The Wawel Cathedral of Saints Stanislaus and Wenceslaus in Krakow has been the main cathedral of Poland for many years. It is located on the territory of the Wawel Castle. Monarchs have been crowned there for centuries. For several centuries it also served as a tomb for kings and famous people, so numerous chapels were added to the small Romanesque cathedral during this time. 

Wawel Castle in the 10th century became the main residence of Polish kings. The Cathedral of Saints Stanislaus and Wenceslaus was built next to it at the same time. Sometimes it is called Wawel Cathedral. The first cathedral on this site was built in the 11th century, but the building was partially destroyed. The Crypt of St. Leonard (11th century), which is the oldest part of the Cathedral of Saints Stanislaus and Wenceslaus, has been preserved in the dungeon of the Wawel Cathedral to this day. 

The most famous Polish kings, as well as political figures, are buried in the Crypt of St. Leonard. Among them is King Jan III Sebeski, who commanded the Polish army in the Battle of Vienna, when the Turkish troops were defeated and the expansion of the Turks into Europe was stopped forever. Jan Sobieski`s wife, Queen Casimira, is also buried here. Also in the Crypt are the crypts of Jozef Poniatowski, Todeusz Kosciuszko, Vladislav Sikorsky and others.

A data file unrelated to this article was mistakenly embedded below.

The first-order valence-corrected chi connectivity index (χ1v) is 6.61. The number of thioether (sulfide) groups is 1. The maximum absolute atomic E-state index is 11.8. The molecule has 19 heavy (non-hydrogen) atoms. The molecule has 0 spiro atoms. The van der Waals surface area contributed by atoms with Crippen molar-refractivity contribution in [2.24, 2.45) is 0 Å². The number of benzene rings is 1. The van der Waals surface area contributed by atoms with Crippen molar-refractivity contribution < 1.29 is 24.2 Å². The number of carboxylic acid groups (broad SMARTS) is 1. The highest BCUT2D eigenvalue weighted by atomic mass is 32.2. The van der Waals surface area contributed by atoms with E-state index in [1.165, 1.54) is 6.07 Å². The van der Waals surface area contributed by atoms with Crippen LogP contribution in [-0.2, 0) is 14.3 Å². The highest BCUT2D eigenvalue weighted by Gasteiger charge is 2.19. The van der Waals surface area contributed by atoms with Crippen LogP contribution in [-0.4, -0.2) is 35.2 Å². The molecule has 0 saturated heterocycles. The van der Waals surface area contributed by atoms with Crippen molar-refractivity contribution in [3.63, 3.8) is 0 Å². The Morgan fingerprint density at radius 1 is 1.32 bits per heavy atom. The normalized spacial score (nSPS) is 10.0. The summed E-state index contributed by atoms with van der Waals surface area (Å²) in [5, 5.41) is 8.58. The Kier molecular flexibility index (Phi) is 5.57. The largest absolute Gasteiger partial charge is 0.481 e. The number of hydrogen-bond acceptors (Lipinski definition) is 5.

The main nave of the Wawel Cathedral was built in the 12th century and is a small Romanesque basilica made of white limestone. Subsequently, the cathedral was expanded many times. In the 14th century, the Cathedral of Saints Stanislaus and Wenceslaus acquired its current form with three naves, but over the following centuries, chapels of buried kings continued to be attached to it.  

As a result, on the sides of the cathedral you can see a pile of chapels of various architectural styles. The Chapel of King Sigismund I with a golden dome (1533) stands out from the outside. It was built in the Renaissance style by the Italian architect Bartolomeo Brecci. 

The Sigismund Tower, built in the 14th century, rises above the facade of the Wawel Cathedral. There is the Sigismund Bell, named after the Polish King Sigismund I. The weight of the Sigismund bell is 12.6 tons. The bell was cast in 1521 and remained the largest bell in Poland until 2004. In 2004, the Cathedral of the Holy Virgin of Lihen was built, where a bell of 15 tons was installed.

From the 11th century for several centuries, Krakow was the only capital of the Polish state. All monarchs were crowned and buried in the Wawel Cathedral. From the 11th to the 16th century, 18 chapels were built here for monarchs and bishops. The silver tomb contains the relics of the Patron Saint of Poland, Bishop Stanislaus.  

In 1596, after a fire in Wawel Castle, King Sigismund III moved the capital from Krakow to Warsaw. After that, many politicians and some kings began to be buried in the Cathedral of St. John the Baptist in Warsaw, however, coronation ceremonies were still held in the Wawel Cathedral in Krakow.